On Purim day, we open our hands to the Jewish poor. Of course on every day of the year we also open our hands to the Jewish poor, but on Purim day there is a specific mitzva to do so, for we are required to see to it that everyone has the capacity to partake in at least some kind of Seudat Purim, a festive Purim meal. This mitzva is clearly inspired by the 16th chapter of Devarim, in which we are twice commanded to include the stranger, the Levi, the widow and the orphan in our Yom Tov joy. Thus Purim was ordained to be not only a day of feasting and sharing portions with our friends, but also a day of Matanot L’evyonim, gifts to the poor. Our shul, like so many around the world, fulfills this mitzva through sending funds to organizations in Israel who distribute the funds to the Israeli poor on Purim day.
But what about the non-Jewish poor on Purim? A few months ago one of my dearest congregants and friends proposed to organize an “Open Purim Seudah” on Purim day, here at our shul. For years we have been running regular lunches that serve our neighborhood’s poor and homeless, but for whatever reason, we had never done one on Purim. I recognized right away that there would be many Jews in our area who would benefit from such a Seuda, and if they were to come we’d have the opportunity to fulfill the objective of Matanot L’evyonim in a very direct way. So without hesitation, we laid the plans and began advertising. Now, while our expectation is that Jews will comprise the lion’s share of our Open Purim Seudah guests, I’m equally sure that many non-Jewish poor will also arrive, and they will obviously be included fully. (At out regular community lunches, between 50 and 60 percent of our guests are not Jewish.) Are they too part of the mitzva of the day? Does Matanot L’evyonim in some sense extend to them as well?
This question soon took on a more pressing quality when two more of my dearest congregants and friends proposed that – in the spirit of Matanot L’evyonim – we set up tables after megillah reading on Saturday night, invite people to make PB&J sandwiches, and then deliver them to LA’s and Santa Monica’s homeless on Purim day. Is this kind of effort in fact in the spirit of Matanot L’evyonim, or is it a sort of misplaced generosity on Purim day?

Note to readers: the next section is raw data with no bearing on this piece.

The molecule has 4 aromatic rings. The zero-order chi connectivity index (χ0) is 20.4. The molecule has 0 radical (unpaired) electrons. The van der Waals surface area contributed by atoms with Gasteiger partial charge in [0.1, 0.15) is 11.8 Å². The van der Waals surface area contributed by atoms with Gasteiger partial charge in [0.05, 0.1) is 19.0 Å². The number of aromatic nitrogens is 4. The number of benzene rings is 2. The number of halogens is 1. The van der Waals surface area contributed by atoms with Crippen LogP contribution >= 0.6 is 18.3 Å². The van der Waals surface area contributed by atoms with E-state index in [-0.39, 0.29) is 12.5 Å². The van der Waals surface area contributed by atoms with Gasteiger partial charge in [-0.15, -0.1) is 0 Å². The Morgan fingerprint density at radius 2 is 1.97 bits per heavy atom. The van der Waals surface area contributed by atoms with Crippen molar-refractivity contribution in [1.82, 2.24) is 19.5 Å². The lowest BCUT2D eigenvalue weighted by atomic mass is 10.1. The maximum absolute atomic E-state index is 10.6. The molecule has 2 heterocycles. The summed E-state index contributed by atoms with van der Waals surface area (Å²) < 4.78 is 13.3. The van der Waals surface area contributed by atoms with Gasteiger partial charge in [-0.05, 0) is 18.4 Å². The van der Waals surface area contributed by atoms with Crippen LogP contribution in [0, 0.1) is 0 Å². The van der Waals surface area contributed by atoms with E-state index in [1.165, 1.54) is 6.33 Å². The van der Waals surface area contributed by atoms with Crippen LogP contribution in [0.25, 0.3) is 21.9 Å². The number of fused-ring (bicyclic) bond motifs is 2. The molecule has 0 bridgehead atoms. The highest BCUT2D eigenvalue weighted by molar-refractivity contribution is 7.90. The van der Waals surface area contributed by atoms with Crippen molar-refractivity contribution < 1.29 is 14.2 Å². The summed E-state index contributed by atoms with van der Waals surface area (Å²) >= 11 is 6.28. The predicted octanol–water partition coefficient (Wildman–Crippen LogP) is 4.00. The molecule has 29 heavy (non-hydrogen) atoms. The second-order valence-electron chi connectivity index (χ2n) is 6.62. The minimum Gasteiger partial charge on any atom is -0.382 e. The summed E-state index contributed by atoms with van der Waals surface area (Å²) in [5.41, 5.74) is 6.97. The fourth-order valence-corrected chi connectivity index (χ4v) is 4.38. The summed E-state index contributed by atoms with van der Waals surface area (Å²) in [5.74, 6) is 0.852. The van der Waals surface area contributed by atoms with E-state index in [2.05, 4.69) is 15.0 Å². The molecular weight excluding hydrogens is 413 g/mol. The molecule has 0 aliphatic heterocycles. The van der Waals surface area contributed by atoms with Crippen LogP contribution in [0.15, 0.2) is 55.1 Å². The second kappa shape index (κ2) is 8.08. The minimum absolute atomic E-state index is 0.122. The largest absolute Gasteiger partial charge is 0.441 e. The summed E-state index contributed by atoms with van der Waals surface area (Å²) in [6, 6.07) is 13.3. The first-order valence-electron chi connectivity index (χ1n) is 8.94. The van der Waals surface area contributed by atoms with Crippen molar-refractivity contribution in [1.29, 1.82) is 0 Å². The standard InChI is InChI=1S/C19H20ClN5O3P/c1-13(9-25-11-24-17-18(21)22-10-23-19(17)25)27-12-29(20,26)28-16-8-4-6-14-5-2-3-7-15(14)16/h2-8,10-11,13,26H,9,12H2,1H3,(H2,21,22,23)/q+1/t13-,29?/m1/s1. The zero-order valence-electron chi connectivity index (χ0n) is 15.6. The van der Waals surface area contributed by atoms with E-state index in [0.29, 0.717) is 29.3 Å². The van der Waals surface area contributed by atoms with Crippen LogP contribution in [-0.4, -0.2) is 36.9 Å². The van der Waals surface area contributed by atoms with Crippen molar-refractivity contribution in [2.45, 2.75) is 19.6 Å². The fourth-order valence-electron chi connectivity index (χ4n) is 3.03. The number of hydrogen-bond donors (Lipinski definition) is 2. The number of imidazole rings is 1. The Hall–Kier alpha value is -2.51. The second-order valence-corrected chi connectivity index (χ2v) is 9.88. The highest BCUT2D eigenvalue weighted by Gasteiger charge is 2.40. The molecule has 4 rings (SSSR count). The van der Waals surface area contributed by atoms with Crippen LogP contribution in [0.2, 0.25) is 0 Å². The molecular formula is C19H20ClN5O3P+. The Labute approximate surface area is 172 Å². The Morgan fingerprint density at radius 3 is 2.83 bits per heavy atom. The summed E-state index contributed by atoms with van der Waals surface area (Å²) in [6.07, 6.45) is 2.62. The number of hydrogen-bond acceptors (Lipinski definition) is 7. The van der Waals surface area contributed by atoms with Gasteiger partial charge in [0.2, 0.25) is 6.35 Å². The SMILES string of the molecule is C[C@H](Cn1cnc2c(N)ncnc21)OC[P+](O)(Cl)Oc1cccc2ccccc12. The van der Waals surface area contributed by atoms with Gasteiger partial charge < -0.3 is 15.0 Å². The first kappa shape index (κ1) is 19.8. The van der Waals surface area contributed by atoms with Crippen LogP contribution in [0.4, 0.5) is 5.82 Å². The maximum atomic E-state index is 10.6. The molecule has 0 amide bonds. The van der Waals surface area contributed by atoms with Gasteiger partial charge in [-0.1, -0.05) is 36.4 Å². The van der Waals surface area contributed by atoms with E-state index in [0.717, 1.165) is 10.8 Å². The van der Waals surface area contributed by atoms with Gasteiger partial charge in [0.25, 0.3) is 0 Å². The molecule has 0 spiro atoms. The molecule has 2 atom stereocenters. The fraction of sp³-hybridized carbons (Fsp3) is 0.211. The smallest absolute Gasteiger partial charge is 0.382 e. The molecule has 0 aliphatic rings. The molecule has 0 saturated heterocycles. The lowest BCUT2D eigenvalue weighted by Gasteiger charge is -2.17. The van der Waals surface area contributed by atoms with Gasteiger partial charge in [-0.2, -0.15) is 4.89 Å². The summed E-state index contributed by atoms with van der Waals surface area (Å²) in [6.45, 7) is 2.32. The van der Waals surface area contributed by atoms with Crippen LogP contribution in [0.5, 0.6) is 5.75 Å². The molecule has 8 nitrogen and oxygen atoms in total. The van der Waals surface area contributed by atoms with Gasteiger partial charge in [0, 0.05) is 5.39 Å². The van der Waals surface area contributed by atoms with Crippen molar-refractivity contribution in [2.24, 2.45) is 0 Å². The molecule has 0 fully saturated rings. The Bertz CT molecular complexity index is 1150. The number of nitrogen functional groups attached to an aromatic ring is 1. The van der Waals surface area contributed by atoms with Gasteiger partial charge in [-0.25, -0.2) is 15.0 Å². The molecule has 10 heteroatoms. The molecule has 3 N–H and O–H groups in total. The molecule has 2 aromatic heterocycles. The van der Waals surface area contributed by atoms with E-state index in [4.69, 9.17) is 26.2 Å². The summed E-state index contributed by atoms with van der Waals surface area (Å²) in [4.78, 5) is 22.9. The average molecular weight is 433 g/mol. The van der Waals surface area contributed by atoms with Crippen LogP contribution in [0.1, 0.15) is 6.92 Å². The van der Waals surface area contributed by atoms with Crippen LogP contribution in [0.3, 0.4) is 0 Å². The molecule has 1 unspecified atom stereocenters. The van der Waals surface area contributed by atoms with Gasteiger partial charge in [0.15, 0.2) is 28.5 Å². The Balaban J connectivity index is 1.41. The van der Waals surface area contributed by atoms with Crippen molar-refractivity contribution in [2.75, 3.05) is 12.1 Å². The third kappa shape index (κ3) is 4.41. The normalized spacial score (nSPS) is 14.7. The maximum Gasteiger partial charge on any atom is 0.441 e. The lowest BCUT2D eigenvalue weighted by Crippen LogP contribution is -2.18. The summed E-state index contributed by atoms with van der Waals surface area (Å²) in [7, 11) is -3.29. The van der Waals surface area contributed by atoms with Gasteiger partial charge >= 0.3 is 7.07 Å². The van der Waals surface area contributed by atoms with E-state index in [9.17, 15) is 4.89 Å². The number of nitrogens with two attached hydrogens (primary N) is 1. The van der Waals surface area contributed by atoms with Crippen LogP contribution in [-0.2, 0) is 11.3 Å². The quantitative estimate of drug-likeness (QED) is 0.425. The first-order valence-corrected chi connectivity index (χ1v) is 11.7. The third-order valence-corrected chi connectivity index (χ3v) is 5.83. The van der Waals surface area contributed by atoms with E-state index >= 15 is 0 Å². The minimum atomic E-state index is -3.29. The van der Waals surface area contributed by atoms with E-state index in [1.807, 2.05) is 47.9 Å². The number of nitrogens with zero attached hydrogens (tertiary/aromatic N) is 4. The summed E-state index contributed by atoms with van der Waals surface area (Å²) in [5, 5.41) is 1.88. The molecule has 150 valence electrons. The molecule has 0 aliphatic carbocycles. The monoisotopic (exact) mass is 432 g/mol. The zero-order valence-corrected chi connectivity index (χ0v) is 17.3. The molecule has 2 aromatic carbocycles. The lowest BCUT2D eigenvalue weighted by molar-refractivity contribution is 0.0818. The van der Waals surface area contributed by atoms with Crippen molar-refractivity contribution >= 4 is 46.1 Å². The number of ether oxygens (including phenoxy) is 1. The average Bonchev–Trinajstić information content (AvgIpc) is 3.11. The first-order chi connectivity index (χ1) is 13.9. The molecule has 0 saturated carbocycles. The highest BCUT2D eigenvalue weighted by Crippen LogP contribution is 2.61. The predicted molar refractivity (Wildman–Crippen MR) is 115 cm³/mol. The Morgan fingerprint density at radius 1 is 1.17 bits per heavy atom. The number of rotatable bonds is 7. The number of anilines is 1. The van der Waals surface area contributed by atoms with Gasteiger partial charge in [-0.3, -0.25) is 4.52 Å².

On the one hand, a very logical argument could be made that the tzedaka we do on Purim is – and should be – just about our fellow Jews. The focus of the day is on facilitating the Purim celebrations of those who otherwise wouldn’t have them, and it would therefore seem that at least on this day, all of our efforts ought be directed toward this goal. And not surprisingly, the Halacha makes it clear that we in fact only fulfill the actual mitzva of Matanot L’evyonim through giving to fellow Jews. The purpose of the Miztva clearly defines the pool of potential beneficiaries.
On the other hand, is it necessarily the case that the specific mitzva to support fellow Jews on Purim discourages us from practicing wider charitable activity on this day? Does the front-and-center focus on fellow Jews on Purim day imply that we should harness all of our charitable resources for this purpose exclusively? Or to the contrary, does Matanot L’evyonim generate a halachik ripple effect, rendering Purim day a time of generally heightened charitable activity?
Interestingly, the Shulchan Aruch addresses this question directly. “We are not overly particular with the Purim funds; rather we give to whoever extends his hand. And in a place in which it is customary to give to non-Jews as well, one gives to them.” (694:3) R. Yechiel Epstein explains (in his Aruch HaShulchan), that this is done “for the ways of peace, in the same manner in which we include non-Jews in all of our tzedaka, as [the Rama] rules in Yoreh De’ah 291”. Interestingly then, our question comes down to a community’s ordinary charitable practices. A community that routinely practices the Halacha of including non-Jews in tzedaka does so on Purim as well. My congregants and friends had hit the nail on the head. (By the way: R. Epstein notes that if the broader tzedaka can be performed with funds other than the official Matanot L’evyonim collection, this is preferable, but not technically necessary.)
There is a principle stated in Pirkai Avot that “one mitzva begets another”. As communities whose custom it is to support our own, and then also beyond our own, we render this literally true in the case of Matanot L’evyonim.